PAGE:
As the owner and developer of Leopard Creek, it is little surprise that Johann Rupert’s word is considered gospel at the Alfred Dunhill Championship, but the 69-year-old entrepreneur also serves as an inspiration for the golfers tackling the prestigious course alongside the southern border of the Kruger National Park.
There was a prime example of that in Friday afternoon’s second round after Pablo Larrazabal hit his tee-shot on the par-three 12th hole, a favourite viewing spot with its shady trees along the side of the green.
Mr Rupert, as he is known in Malelane and its surrounds, was seated there and Larrazabal walked past him on his way to his ball, which had finished a daunting 70 feet from the hole on the newly-extended green.
“It’s funny, when I got to the green, Johann Rupert told me it was a birdie putt,” Larrazabal revealed after his round.
“I hit a good putt but I still thought it would be a two-putt. But it turned out that it was a great one and it went in. I guess Mr Rupert was right,” Larrazabal laughed.
The extraordinary birdie was part of a run of four successive birdies from the 10th that ensured the 36-year-old Spaniard will go into the weekend with a three-shot lead.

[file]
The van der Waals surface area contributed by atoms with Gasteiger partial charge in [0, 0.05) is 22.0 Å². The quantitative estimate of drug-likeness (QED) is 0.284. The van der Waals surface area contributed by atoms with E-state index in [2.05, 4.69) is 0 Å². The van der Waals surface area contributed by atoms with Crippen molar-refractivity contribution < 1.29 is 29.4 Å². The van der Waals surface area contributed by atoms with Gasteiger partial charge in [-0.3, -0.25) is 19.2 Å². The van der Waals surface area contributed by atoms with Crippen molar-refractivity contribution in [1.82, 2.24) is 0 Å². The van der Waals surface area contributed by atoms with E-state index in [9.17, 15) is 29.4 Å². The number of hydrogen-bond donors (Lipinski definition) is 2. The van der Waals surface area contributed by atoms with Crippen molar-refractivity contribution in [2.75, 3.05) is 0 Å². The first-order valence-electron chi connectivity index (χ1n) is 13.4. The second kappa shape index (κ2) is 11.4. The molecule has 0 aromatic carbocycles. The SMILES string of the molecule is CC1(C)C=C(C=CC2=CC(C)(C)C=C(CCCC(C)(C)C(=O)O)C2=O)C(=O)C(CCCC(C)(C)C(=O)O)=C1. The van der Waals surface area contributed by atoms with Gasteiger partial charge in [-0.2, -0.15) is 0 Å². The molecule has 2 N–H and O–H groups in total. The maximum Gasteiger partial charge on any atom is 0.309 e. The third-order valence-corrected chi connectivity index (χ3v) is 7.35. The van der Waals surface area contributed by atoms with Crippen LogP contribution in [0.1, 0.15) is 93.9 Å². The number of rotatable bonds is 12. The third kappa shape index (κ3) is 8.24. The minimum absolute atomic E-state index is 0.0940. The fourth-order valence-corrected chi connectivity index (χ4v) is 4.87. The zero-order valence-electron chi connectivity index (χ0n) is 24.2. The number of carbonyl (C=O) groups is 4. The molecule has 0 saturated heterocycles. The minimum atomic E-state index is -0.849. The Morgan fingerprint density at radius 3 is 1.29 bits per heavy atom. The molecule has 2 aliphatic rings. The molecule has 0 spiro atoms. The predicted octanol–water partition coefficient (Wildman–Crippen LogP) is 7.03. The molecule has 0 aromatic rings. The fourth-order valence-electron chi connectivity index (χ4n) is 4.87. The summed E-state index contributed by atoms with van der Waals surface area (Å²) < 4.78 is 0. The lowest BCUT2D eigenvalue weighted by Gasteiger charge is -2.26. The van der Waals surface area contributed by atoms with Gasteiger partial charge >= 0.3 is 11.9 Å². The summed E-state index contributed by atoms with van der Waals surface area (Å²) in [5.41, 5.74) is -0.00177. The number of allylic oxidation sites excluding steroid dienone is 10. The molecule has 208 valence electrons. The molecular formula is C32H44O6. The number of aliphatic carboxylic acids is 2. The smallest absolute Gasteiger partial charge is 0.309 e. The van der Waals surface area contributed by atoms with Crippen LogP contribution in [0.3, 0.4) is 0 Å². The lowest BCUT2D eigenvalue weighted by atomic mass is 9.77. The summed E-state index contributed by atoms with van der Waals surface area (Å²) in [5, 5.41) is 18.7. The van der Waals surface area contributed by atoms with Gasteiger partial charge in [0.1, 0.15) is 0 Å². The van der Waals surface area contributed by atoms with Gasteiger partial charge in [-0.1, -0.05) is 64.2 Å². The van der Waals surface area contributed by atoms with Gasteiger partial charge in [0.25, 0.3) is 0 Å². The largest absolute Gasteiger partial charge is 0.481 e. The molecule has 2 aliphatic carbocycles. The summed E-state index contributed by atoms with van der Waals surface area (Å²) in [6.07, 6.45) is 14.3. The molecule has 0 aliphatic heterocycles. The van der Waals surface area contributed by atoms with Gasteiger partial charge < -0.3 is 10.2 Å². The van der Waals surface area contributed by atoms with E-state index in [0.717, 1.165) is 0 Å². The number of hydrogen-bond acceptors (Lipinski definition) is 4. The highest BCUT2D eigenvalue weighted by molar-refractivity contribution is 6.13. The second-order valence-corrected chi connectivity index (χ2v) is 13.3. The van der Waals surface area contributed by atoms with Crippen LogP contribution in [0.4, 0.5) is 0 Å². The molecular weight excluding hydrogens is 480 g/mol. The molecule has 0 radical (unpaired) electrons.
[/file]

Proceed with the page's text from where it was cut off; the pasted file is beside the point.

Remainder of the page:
“I did a good job because it was not an easy day with the wind swirling and gusting and we were going for tight targets, which makes it so tough. I made a big mistake on seven when I didn’t trust my game-plan and made a double-bogey, but I knew that I was playing good enough to make birdies again and I gave myself a lot of chances coming in.
“It was very tricky taking the right club with the greens drying out and I played with a lot of patience, but I also played aggressive enough to get that run of birdies, you just need to wait for a few putts to drop, like on 12,” Larrazabal said.
South Africa’s Branden Grace is tied for second with first-round leader Wil Besseling, and the 2014 winner is comfortable with where he is placed.
“The wind was swirling, it was a bit stronger than the first day, which made it tricky especially with the greens drying out and firming up. So you couldn’t go for as many pins and you have to plan and try and give yourself chances. The greens are so firm now that sometimes you have to get cute, but that’s very hard on holes like 13 and 18 because if you’re out by one or two yards, you’re in trouble.
“But it’s okay, I still think there’s a six-under or a five-under out there. I thought I played really well but it was a grinding day. I hit some great putts and I was just unlucky, but I left myself lots of four and five-footers for par and on a grinding day those are the putts you have to make. And when this course has its teeth out you have to be happy with pars,” Grace said.